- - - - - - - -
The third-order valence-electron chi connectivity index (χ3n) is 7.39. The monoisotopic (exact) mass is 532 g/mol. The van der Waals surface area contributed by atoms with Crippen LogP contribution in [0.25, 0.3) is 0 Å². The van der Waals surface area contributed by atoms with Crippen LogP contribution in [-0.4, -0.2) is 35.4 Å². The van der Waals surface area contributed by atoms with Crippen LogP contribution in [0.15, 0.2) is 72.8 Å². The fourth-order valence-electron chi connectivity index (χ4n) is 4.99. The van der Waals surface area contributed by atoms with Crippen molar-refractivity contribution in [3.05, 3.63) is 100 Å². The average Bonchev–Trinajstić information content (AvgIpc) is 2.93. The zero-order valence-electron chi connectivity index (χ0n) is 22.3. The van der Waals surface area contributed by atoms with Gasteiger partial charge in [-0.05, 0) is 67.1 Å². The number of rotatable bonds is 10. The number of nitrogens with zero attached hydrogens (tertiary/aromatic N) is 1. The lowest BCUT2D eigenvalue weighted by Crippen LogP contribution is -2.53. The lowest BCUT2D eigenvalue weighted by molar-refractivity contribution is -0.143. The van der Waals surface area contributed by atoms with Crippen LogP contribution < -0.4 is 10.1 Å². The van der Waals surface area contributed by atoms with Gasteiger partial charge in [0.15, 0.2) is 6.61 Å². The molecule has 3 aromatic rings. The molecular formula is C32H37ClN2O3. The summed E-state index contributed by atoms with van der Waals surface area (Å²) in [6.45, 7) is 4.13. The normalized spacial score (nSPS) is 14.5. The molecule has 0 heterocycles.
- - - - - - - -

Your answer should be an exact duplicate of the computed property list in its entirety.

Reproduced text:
The third-order valence-electron chi connectivity index (χ3n) is 7.39. The monoisotopic (exact) mass is 532 g/mol. The van der Waals surface area contributed by atoms with Crippen LogP contribution in [0.25, 0.3) is 0 Å². The van der Waals surface area contributed by atoms with Crippen LogP contribution in [-0.4, -0.2) is 35.4 Å². The van der Waals surface area contributed by atoms with Crippen LogP contribution in [0.15, 0.2) is 72.8 Å². The fourth-order valence-electron chi connectivity index (χ4n) is 4.99. The van der Waals surface area contributed by atoms with Crippen molar-refractivity contribution in [3.05, 3.63) is 100 Å². The average Bonchev–Trinajstić information content (AvgIpc) is 2.93. The zero-order valence-electron chi connectivity index (χ0n) is 22.3. The van der Waals surface area contributed by atoms with Gasteiger partial charge in [-0.05, 0) is 67.1 Å². The number of rotatable bonds is 10. The number of nitrogens with zero attached hydrogens (tertiary/aromatic N) is 1. The lowest BCUT2D eigenvalue weighted by Crippen LogP contribution is -2.53. The lowest BCUT2D eigenvalue weighted by molar-refractivity contribution is -0.143. The van der Waals surface area contributed by atoms with Crippen LogP contribution < -0.4 is 10.1 Å². The van der Waals surface area contributed by atoms with Gasteiger partial charge in [0.15, 0.2) is 6.61 Å². The molecule has 3 aromatic rings. The molecular formula is C32H37ClN2O3. The summed E-state index contributed by atoms with van der Waals surface area (Å²) in [6.45, 7) is 4.13. The normalized spacial score (nSPS) is 14.5. The molecule has 0 heterocycles.